1 of 4 INTERPRETATION DOCTRINES AND JUDICIAL TECHNIQUES SUMMARY

1.

The “Living Tree” approach versus Strict Construction Constitutions should be given a large and liberal interpretation in order that they remain flexible and responsive to social and historical change. (Edwards) Caveat: In the Edwards case itself, the issue was not resolved by applying the “living tree” approach, but as a narrow and technical question of statutory interpretation.

2.

Constitutional analysis in division of powers cases should proceed by: (a) (b) (c) determining the “matter” of the challenged government action; determining the scope of relevant classes of subjects under ss. 91, 92 which would favour constitutionality (i.e., start by presuming constitutionality); determining which competing list of classes of subjects the matter fits into.

See: Parsons Caveat: This can seem very rigid and mechanical. Often the first two questions collapse into each other. It is important to realize, however, that the three questions are analytically distinct. And, that much judicial judgment goes into each of the stages. 3. Mutual Modification With regard to the classes of subjects within ss. 91, 92, no one class should be regarded apart from the other classes in the two lists. The scope of each power is not the widest scope possible taken by itself but rather is modified by the other heads of power. See: Parsons Comment: This rule of statutory interpretation is typical of Ryder’s classical paradigm as it discourages overlap. It applies to the inquiry under steps (b) and (c) above. 4. Pith and Substance/Incidental Effects Just about every law will have both a provincial aspect and a federal aspect if you think hard enough about it. The pith and substance doctrine is about choosing the most important or dominant aspect. Incidental effects on matters coming within the classes of subjects in the competing list are permissible. Thus when otherwise valid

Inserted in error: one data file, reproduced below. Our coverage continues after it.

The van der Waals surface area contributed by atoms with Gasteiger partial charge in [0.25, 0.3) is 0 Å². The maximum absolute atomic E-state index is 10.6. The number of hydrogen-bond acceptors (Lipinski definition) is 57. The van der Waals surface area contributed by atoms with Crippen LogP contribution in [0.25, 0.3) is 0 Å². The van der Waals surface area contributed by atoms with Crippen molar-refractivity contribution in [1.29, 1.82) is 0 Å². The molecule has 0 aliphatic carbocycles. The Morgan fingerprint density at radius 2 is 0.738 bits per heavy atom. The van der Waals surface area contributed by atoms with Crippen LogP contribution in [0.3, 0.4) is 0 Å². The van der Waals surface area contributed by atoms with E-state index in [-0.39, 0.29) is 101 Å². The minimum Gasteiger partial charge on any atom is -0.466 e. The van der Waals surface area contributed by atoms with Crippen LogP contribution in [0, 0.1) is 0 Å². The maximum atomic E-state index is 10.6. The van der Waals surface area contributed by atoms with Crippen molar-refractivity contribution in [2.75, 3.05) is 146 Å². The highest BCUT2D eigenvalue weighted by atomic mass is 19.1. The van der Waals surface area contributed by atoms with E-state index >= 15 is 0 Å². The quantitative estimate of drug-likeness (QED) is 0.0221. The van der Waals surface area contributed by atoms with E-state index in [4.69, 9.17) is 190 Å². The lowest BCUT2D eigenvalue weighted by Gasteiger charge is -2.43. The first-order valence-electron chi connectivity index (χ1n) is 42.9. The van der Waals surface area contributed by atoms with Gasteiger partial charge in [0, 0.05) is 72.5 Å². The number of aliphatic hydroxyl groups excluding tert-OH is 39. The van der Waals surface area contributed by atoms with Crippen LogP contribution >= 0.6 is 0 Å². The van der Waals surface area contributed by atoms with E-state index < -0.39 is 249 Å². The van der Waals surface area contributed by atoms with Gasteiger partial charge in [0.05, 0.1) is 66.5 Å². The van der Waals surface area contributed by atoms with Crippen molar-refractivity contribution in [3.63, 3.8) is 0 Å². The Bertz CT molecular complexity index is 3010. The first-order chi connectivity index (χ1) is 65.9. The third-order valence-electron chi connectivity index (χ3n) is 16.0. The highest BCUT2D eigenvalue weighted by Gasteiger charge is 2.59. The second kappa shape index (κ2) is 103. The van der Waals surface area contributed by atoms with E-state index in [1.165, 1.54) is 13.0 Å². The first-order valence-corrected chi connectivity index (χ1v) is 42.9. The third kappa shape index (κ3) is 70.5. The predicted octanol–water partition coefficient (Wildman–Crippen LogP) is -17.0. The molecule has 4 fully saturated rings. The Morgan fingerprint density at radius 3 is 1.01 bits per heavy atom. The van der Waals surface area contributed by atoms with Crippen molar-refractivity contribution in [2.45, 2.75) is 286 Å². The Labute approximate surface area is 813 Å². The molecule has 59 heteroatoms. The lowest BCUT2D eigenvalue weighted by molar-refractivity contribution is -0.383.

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2 of 4 provincial legislation (i.e. according to the “pith and substance” doctrine) incidentally affects matters falling within federal jurisdiction, the courts can accept such effects as a necessary incident of the legislation and find the whole legislation intra vires the enacting government. 5. Necessarily Incidental: The Ancillary Power In some cases, the Court will require some degree of a logical connection, between the effects of an otherwise validly enacted law on matters within the other level of government’s jurisdiction, and that law’s purposes. The stringency of the test varies from case to case. It is by no means applied in every case. See: General Motors 6. Colourability If a law on its face appears to be constitutional, it may nevertheless be unconstitutional if it is, in purpose and effect, addressed to a matter that falls within the classes of subjects assigned to the other level of government. See: Morgentaler for this discussion, but ultimately not the conclusion of colourability. 7. Interjurisdictional Immunity Where a law of general application which the provincial legislature is constitutionally competent to enact affects a matter within federal jurisdiction in a certain manner, the affected matter will be immune to the law’s operation. The provincial law will be read down so as to not be applicable to that matter. IJI protects the core of certain but not all federal heads of power. See: Bell Canada #1 and #2, Irwin Toy, Canadian Western Bank Comment: The cases have advocated that the rule be applied to only limited areas. It is best to think of it as an exception. Some areas in which it has been applied with approval are: federal undertakings, federally incorporated companies, Indians, Indian Lands, and armed forces bases. Irwin Toy has a good discussion of the way the rule operates with regard to federal undertakings, in particular, and the distinction between indirect impairment and a direct effect on a vital or essential aspect. It is essential that you read Canadian Western Bank for the most recent understanding of this doctrine. Courts have refused to apply the “interjurisdictional immunity” principle to “read down” federal legislation that affects provincially regulated matters or undertakings. This is so even though provincial legislatures are unable to